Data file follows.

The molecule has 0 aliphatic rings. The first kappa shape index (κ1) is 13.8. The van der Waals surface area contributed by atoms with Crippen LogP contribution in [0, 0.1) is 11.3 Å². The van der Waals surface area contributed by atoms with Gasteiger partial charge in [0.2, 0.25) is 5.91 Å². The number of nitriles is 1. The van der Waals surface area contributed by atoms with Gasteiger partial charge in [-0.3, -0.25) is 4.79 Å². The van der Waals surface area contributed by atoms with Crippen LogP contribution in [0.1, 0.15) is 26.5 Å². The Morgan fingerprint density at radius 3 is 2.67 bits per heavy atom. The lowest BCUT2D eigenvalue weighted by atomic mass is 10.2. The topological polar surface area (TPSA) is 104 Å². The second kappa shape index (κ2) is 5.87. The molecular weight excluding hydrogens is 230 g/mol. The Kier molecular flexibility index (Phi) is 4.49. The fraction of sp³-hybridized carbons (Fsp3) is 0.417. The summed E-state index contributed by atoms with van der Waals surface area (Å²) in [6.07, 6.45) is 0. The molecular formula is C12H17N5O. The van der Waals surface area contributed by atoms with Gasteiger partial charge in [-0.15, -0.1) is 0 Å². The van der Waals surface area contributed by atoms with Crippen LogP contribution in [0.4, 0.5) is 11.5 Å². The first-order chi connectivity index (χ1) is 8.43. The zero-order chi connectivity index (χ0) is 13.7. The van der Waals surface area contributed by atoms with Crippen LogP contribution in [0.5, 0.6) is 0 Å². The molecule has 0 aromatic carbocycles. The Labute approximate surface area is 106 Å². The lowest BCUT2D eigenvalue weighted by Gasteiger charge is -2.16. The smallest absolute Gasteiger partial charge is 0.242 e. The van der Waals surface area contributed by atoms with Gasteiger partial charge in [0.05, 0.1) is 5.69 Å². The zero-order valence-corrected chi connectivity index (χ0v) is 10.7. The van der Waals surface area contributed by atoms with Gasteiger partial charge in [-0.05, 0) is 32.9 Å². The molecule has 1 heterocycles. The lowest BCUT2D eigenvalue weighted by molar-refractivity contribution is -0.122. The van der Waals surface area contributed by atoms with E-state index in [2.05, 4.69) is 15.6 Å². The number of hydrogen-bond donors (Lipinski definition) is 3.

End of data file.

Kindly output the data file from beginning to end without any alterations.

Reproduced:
The molecule has 0 aliphatic rings. The first kappa shape index (κ1) is 13.8. The van der Waals surface area contributed by atoms with Crippen LogP contribution in [0, 0.1) is 11.3 Å². The van der Waals surface area contributed by atoms with Gasteiger partial charge in [0.2, 0.25) is 5.91 Å². The number of nitriles is 1. The van der Waals surface area contributed by atoms with Gasteiger partial charge in [-0.3, -0.25) is 4.79 Å². The van der Waals surface area contributed by atoms with Crippen LogP contribution in [0.1, 0.15) is 26.5 Å². The Morgan fingerprint density at radius 3 is 2.67 bits per heavy atom. The lowest BCUT2D eigenvalue weighted by atomic mass is 10.2. The topological polar surface area (TPSA) is 104 Å². The second kappa shape index (κ2) is 5.87. The molecular weight excluding hydrogens is 230 g/mol. The Kier molecular flexibility index (Phi) is 4.49. The fraction of sp³-hybridized carbons (Fsp3) is 0.417. The summed E-state index contributed by atoms with van der Waals surface area (Å²) in [6.07, 6.45) is 0. The molecular formula is C12H17N5O. The van der Waals surface area contributed by atoms with Gasteiger partial charge in [-0.15, -0.1) is 0 Å². The van der Waals surface area contributed by atoms with Crippen LogP contribution in [0.4, 0.5) is 11.5 Å². The first-order chi connectivity index (χ1) is 8.43. The zero-order chi connectivity index (χ0) is 13.7. The van der Waals surface area contributed by atoms with Crippen LogP contribution in [0.5, 0.6) is 0 Å². The molecule has 0 aromatic carbocycles. The Labute approximate surface area is 106 Å². The lowest BCUT2D eigenvalue weighted by Gasteiger charge is -2.16. The smallest absolute Gasteiger partial charge is 0.242 e. The van der Waals surface area contributed by atoms with Gasteiger partial charge in [0.05, 0.1) is 5.69 Å². The zero-order valence-corrected chi connectivity index (χ0v) is 10.7. The van der Waals surface area contributed by atoms with Gasteiger partial charge in [-0.05, 0) is 32.9 Å². The molecule has 1 heterocycles. The lowest BCUT2D eigenvalue weighted by molar-refractivity contribution is -0.122. The van der Waals surface area contributed by atoms with E-state index in [2.05, 4.69) is 15.6 Å². The number of hydrogen-bond donors (Lipinski definition) is 3.